This entry is part 38 of 55 in the series Morning Porch Poems: Spring 2012


“…the song of my dark hour.” ~ Carlos Bulosan

Something knocks twice against the dark to make her sit up
with a start: what sound? what presence? what flicker?

There’s a pile of laundry, stacks of books on the floor.
Blinds still drawn: against them, what is that flicker?

One of the neighbors smokes Cuban cigars. She smells
the whiff of smoky leaf, but never sees a match flicker.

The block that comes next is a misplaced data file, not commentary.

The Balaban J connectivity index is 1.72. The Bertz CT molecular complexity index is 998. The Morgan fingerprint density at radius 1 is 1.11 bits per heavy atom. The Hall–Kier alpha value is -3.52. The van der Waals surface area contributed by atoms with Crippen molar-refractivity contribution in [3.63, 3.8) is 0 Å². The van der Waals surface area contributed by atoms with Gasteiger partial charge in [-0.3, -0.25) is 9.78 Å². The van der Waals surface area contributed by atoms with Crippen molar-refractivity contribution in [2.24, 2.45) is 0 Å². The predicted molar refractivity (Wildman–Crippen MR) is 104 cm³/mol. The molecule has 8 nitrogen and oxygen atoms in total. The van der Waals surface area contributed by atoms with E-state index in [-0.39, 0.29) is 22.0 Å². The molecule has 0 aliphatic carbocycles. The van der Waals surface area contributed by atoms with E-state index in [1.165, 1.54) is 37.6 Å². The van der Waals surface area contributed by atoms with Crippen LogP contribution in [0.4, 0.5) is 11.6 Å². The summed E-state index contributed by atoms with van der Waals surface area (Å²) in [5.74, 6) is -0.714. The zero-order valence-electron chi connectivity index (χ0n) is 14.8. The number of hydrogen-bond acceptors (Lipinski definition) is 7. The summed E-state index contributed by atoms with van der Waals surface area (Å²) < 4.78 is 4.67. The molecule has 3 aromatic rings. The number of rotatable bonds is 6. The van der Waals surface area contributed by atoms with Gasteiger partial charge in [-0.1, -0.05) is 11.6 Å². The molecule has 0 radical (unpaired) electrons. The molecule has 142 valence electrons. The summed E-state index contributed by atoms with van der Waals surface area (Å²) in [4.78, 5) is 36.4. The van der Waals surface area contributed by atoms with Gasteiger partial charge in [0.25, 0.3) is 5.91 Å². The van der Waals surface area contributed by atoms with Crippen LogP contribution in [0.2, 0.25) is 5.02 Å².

She dreams in disconsolate cycles: in one, winged ants gather gossamer,
a dress about to drop over her head. Then they’re gone, in a flicker.

In another, nothing but white cotton sheets stretched out like
clouds. Her feet don’t touch them. She floats, light as a flicker.

That was from long ago: now that door, that dream, seems closed—
Wistful in that dark hour, she mouths a name, longing for its flicker.

As ever, the sun labors across the steep slope of hours; then
quickly descends with what it’s gathered, faster than a flicker.


In response to an entry from the Morning Porch.

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